• Violence in Burundi
    Emergency response for thousands of refugee children
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Burundi

A fresh outbreak of violence inside Burundi has seen some half a million people - the majority of them children - flee to neighbouring states in search of safety

Children

Burundi has been beset by instability for many years and remains one of the poorest countries in Africa, with 80 per cent of the population living in poverty. This instability is the legacy of the civil war which erupted in 1993 between the Hutu and Tutsi ethnic groups. The conflict lasted until 2006 and claimed some 300,000 lives.

A comprehensive ceasefire agreement was signed in 2008 but the slow progress towards peace has recently been disrupted. President Nkurunziza’s decision to stand for re-election in April 2015 in search of an unprecedented third term of office was met with widespread violence. An attempted military coup was followed by a wave of violent unrest that claimed over four hundred lives. The violence has continued, with reports of targeted killings against civilians and government forces.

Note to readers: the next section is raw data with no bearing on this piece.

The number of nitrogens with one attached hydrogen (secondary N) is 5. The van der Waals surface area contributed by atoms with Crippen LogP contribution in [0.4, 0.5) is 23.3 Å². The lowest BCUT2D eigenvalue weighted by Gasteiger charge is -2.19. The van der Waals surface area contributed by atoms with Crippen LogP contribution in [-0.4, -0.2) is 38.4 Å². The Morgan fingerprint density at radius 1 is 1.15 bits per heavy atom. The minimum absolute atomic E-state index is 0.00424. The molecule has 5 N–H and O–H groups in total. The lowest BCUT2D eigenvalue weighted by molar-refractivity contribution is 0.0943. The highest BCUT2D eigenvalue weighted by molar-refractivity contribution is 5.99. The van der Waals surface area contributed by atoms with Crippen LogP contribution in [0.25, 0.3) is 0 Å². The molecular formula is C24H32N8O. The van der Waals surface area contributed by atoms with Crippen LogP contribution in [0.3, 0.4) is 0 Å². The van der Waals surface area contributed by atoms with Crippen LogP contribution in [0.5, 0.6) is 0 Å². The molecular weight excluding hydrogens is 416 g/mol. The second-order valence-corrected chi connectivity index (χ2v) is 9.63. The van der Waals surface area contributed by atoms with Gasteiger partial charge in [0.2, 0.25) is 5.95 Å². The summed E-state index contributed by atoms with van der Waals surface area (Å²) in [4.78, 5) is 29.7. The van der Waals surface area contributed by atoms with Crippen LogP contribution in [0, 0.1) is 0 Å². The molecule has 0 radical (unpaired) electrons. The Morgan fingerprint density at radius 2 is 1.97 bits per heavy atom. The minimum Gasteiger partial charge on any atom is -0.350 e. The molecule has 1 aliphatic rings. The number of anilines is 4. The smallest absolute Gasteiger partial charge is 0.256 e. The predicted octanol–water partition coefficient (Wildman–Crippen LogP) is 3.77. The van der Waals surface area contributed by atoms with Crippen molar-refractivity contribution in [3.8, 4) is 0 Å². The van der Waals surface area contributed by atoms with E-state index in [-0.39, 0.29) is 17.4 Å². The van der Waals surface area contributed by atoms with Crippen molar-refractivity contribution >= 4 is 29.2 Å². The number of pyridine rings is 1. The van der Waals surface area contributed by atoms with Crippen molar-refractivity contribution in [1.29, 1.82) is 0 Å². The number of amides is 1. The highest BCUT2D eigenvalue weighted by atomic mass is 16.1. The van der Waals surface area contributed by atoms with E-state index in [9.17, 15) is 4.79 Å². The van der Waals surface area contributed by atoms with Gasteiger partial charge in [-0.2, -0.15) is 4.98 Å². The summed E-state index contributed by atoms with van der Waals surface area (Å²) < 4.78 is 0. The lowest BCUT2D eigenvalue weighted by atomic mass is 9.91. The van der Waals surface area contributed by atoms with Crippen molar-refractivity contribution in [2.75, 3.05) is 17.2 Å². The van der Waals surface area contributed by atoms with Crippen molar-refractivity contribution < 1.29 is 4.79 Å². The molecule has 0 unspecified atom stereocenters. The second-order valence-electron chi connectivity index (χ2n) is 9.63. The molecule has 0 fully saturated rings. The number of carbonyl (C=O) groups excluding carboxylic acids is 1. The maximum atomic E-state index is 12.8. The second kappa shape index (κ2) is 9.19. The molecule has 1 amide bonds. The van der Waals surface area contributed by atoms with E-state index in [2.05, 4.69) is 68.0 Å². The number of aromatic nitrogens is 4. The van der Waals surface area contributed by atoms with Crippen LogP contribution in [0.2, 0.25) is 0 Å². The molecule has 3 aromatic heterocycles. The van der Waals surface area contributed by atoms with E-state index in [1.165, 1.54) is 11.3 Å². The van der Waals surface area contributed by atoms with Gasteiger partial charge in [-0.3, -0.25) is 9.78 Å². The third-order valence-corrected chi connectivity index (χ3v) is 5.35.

More than 500,000 refugees have fled Burundi for neighbouring states since the violence began - half of whom are children. Many of these children have been forced to seek refuge without the protection of guardians or caregivers. Those children still inside Burundi are at risk of abuse, neglect and exploitation. Access to education is severely limited - barely half of the country’s schoolchildren complete primary education.

What we do

War Child has worked in partnership with national NGOs inside Burundi since 2008 and established its own operations there in 2011. War Child works on rebuilding social structures inside Burundi and connecting them with at-risk children by strengthening the capacity of community-based structures concerning child protection. 

Our projects are designed to deliver protection, psychosocial support and education to children inside Burundi. Our work to create safe and supportive environments provides the space where children can process their traumatic experiences, rebuild their confidence and contribute towards a better future - both for themselves and their communities.

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